The third day of my El Salto adventure has just ended. My son Zach is asleep in the bed next to me, worn out from a long day of hard fishing. Even though I'm on vacation, I know I have to write. Too much happens each day for me to remember, so I keep a journal. It helps me keep the facts straight.
Even before the sun was up this morning, Zach was ready to get on the water. Luis greeted us with a smile when we arrived at the boat, and 10 minutes later, we were casting topwater plugs. Zach decided he would try the Super Spook this morning, and a good choice that was. On his first cast, as he danced the lure across the surface, a nice bass — close to 6 pounds — took a swipe at the lure and made a big boil in the water. Zach stopped his retrieve, then started it again and boom! Ol' Bucketmouth sucked the Spook down this time and Zach nailed him. The sun wasn't even up yet when I shot a photo of my son with his first bass of the day, and a nice one at that.
It started good, but today's fishing turned out to be tough. Tough is a relative thing, however. My worst day on El Salto was better than 90 percent of the bass trips I've had in the U.S., and this was far from my worst day. Bites were fewer and farther between, and we didn't catch any monster bass before lunch. But we caught enough 2- to 5-pounders to keep our interest until mid-morning.
A friend of mine, Hal Schramm, once wrote an article about a 12-pound, 10-ounce bass his friend Ben Davis caught on 6,700-acre Bay Springs Lake in northeast Mississippi. Hal, one of the country's most noted bassing writers and a biologist by training, wondered what the odds were of catching a bass of that magnitude. So he did some research and found out.
To do this, Hal looked at big-bass awards in FLW tournaments during the 5-year period from 2002 to 2006. He excluded events in northern waters like Champlain, Erie and the upper Mississippi River — waters that are primarily smallmouth fisheries and aren't going to produce a double-digit largemouths. FLW Tour pros and co-anglers logged 20,500 angler days. The biggest bass was 10-4. FLW Stren Series anglers did better. They caught thirteen 10-pound bass, five 11s, three 12s and two 14s in 44,044 angler days.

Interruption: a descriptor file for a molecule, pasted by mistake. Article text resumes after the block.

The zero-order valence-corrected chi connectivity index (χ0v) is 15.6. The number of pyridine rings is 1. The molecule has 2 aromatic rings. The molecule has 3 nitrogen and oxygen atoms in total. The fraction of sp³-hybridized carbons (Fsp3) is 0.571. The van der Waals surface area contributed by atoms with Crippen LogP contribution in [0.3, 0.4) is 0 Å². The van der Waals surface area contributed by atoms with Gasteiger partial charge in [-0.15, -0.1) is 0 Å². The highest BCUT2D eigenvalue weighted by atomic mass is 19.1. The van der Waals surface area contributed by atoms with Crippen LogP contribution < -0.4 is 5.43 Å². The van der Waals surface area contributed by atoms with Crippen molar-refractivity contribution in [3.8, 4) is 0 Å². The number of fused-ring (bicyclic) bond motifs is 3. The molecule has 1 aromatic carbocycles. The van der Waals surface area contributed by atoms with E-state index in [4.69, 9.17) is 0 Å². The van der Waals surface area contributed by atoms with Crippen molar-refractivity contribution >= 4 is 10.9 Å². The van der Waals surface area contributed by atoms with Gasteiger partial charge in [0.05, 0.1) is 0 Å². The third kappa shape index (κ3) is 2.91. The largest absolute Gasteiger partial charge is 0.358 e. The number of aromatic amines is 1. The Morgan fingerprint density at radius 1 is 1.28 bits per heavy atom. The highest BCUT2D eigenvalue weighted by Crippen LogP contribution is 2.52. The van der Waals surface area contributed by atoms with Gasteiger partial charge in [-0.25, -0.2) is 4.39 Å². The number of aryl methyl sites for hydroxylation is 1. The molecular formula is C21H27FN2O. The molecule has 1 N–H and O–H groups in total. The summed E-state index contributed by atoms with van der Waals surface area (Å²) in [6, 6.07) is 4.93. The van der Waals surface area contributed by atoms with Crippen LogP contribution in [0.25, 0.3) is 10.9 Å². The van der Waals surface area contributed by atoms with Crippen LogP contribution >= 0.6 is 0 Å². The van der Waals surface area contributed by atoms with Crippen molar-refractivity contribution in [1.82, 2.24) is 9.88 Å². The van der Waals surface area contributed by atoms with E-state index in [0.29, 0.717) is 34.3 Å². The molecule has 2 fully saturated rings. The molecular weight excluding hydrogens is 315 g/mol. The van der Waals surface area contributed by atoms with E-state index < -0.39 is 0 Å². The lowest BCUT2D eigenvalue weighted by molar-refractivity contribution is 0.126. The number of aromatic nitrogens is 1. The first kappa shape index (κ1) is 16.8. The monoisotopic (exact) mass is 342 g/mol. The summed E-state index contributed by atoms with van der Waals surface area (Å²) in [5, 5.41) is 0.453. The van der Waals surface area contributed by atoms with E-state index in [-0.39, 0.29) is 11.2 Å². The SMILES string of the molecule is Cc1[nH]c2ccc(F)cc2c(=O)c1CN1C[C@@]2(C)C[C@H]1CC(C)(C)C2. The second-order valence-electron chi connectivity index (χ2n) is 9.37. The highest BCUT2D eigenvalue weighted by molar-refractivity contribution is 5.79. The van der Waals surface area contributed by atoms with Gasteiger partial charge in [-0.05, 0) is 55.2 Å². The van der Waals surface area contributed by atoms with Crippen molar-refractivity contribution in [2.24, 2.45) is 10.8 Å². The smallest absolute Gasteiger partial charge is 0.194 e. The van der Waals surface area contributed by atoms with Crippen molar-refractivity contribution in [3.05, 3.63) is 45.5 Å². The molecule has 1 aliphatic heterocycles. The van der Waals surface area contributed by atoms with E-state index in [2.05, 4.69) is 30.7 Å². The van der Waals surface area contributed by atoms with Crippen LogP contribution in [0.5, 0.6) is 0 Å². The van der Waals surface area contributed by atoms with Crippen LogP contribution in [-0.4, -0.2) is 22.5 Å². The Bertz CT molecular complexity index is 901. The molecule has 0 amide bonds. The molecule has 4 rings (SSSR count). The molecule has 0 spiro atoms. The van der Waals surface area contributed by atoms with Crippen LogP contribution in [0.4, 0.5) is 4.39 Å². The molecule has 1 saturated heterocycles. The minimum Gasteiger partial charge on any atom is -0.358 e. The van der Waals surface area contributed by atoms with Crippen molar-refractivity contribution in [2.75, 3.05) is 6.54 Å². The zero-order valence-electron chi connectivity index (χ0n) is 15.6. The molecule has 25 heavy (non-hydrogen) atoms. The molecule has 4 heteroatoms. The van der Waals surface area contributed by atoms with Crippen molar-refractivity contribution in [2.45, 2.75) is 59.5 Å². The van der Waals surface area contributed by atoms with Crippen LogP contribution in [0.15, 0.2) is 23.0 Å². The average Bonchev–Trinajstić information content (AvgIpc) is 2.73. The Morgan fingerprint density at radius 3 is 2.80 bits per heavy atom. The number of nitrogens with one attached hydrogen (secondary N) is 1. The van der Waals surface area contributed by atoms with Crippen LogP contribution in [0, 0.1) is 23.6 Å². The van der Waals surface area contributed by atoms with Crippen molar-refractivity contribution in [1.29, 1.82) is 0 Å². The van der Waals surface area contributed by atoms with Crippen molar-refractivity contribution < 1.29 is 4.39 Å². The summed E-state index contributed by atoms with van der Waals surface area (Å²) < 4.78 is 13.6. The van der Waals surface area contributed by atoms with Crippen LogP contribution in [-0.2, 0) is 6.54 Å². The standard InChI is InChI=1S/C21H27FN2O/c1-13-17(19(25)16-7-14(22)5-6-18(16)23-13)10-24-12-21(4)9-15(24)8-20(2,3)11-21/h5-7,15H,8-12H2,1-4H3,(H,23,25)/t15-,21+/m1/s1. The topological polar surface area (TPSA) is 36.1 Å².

So how hard is it to catch a bass over 12 pounds?
"The best anglers fishing the best bass waters at the best times caught five bass over 12 pounds in 64,544 angler days," Hal wrote. "That's an average of almost 13,000 days for a fish over 12. Relating that to an avid angler who fishes 50 days a year, it will take about four lifetimes to catch a 12-plus."
I'm not much of a mathematician myself, but I would like to see what figures Hal would come up with if he examined several years of Anglers Inn fishing records for El Salto. I am certain they would boggle the mind.
Consider the fishing trip Les Melton of West Virginia enjoyed back in May 2005, for example. Melton is an accomplished angler to be sure, but even so, the size and number of largemouths he caught during his week-long visit was incredible.
• Total bass caught: 607
• Bass 10 pounds or more: 27
• Bass 8 pounds or more: 60
• Total weight of 10 largest bass for seven days: 134.1 pounds
• Total weight of five largest bass for seven days: 71.5 pounds
• Total weight of 10 largest bass for one day: 118 pounds
• Total weight of five largest bass for one day: 66.8 pounds
Some bassing enthusiasts (Mr. Catfish, for example) have fished for decades without catching a largemouth weighing 10 pounds or more, but Mr. Melton caught 27 bucketmouths that size during his seven-day El Salto trip. The carefully recorded weights (in pounds) of each of those fish were: 15; 15; 14.07; 14; 13.08; 13.04; 12.12; 12.12; 11.14; 11.08; 11.08; 11.02; 11; 10.10; 10.08; 10.08; 10.08; 10.08; 10.06; 10.06; 10.05; 10.04; 10.02; 10.02; 10; 10 and 10.
"I couldn't believe it was happening," Melton said. "I must have felt like players do when they win the Super Bowl. It was the epitome of what bass fishermen hope to do."
Zach and I were hoping for a day like that, but we knew it was hardly possible considering our level of experience. We had a huge advantage, however. Joe Bullock, who previously held a five-fish, 67-pound record at El Salto, was at the lake the same time as us. And yesterday, he very generously spent two hours of his time not only showing us the techniques for using some of the best big-bass lures here, but rigging and giving me several of these lures to try.
On our afternoon outing, Zach and I started out casting some of Joe's swimbait rigs. And wham! I caught a 9-pounder, one of my biggest bass ever. Zach had several hawgs on as well, but the biggest ones gave us the slip—breaking line, tangling us in trees and throwing hooks.
We saw them, though. And tomorrow we plan to give 'em hell.
To contact Keith Sutton, email him at firstname.lastname@example.org. His book, "Out There Fishing," is available at www.catfishsutton.com. For additional information on bass fishing at Lake El Salto, phone 800-GOTA-FISH or visit www.anglersinn.com.